Local couple talks about Carnival Dream experience
MIAMI -- Carnival Cruise Lines is making arrangements for passengers aboard the stranded ship Dream to fly home.
The cruise line made the announcement Thursday morning. The ship encountered a technical issue with its backup emergency diesel generator during a scheduled port of call Wednesday in St. Maarten. There were brief interruptions to the elevators and toilets Wednesday night.
The company says engineers are working on the problem, but they are making arrangements to fly passengers home. They did not indicate when the flights would leave St. Maarten. The ship, with a capacity of 3,646 passengers, is docked at Phillipsburg.
Beejay Kendall of Gloucester, Mass. is on board the Carnival Dream.
“We didn’t really know there was any problem with the generator until this morning. I guess that’s the only thing I could say that I wish they would have told us,” said Kendall.
On Wednesday, moments after walking onboard the ship, Kendall noticed problems.
“The elevators weren’t working so we would have to use the stairs,” said Kendall. “No bathrooms, no toilets. Those couldn’t be used.”
“I think Carnival has really made up so far with the problem. I hear they are doing a good job. I think they are doing everything in their manpower to accommodate us,” said Kendall.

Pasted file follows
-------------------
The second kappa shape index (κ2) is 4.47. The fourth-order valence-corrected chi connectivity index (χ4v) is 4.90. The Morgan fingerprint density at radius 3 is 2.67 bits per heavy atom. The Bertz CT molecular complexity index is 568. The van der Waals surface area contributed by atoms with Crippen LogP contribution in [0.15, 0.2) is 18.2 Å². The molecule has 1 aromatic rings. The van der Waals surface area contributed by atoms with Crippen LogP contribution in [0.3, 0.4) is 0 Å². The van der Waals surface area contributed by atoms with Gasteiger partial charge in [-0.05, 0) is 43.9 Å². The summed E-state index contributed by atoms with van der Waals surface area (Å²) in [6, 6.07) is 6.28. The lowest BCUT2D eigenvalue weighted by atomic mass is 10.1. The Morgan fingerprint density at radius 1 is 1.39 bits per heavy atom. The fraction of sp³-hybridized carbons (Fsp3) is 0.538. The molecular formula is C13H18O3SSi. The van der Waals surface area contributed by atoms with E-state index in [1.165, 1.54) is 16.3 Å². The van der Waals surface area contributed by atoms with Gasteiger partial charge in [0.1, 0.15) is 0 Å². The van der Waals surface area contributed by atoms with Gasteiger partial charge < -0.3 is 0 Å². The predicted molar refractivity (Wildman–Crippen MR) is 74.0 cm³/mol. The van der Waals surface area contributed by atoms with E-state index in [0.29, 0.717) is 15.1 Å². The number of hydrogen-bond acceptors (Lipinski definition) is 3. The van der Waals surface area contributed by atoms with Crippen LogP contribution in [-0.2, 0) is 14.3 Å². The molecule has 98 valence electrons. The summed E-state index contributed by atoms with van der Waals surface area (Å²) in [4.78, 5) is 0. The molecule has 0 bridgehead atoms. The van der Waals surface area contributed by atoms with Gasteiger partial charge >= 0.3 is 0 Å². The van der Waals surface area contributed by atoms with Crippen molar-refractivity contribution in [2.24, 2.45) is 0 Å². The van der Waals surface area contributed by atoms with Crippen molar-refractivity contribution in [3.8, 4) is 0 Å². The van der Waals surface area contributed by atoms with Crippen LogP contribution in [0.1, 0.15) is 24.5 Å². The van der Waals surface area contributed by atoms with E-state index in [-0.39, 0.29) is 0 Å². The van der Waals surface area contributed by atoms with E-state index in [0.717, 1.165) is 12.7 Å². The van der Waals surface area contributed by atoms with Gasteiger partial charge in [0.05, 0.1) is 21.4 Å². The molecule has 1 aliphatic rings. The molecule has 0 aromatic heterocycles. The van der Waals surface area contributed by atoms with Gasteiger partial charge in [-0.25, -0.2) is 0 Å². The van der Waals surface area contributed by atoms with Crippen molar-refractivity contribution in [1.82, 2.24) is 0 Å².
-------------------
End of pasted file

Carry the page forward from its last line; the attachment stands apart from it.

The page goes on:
The Dream's March 16 voyage from Port Canaveral has been canceled.
Late Thursday, the company said "a technical issue" affecting the sailing speed of another Carnival ship, the Carnival Legend, forced the cancellation of a stop at Grand Cayman Islands. The Tampa Bay Times reports the ship is expected to arrive in Tampa as scheduled Sunday following a seven-day cruise. Passengers will get a $100 credit, refunds on pre-purchased shore excursions in Grand Cayman and half off on a future cruise.
An engine fire crippled the Carnival Triumph in February, leaving 4,200 stranded for five days without working toilets or power.
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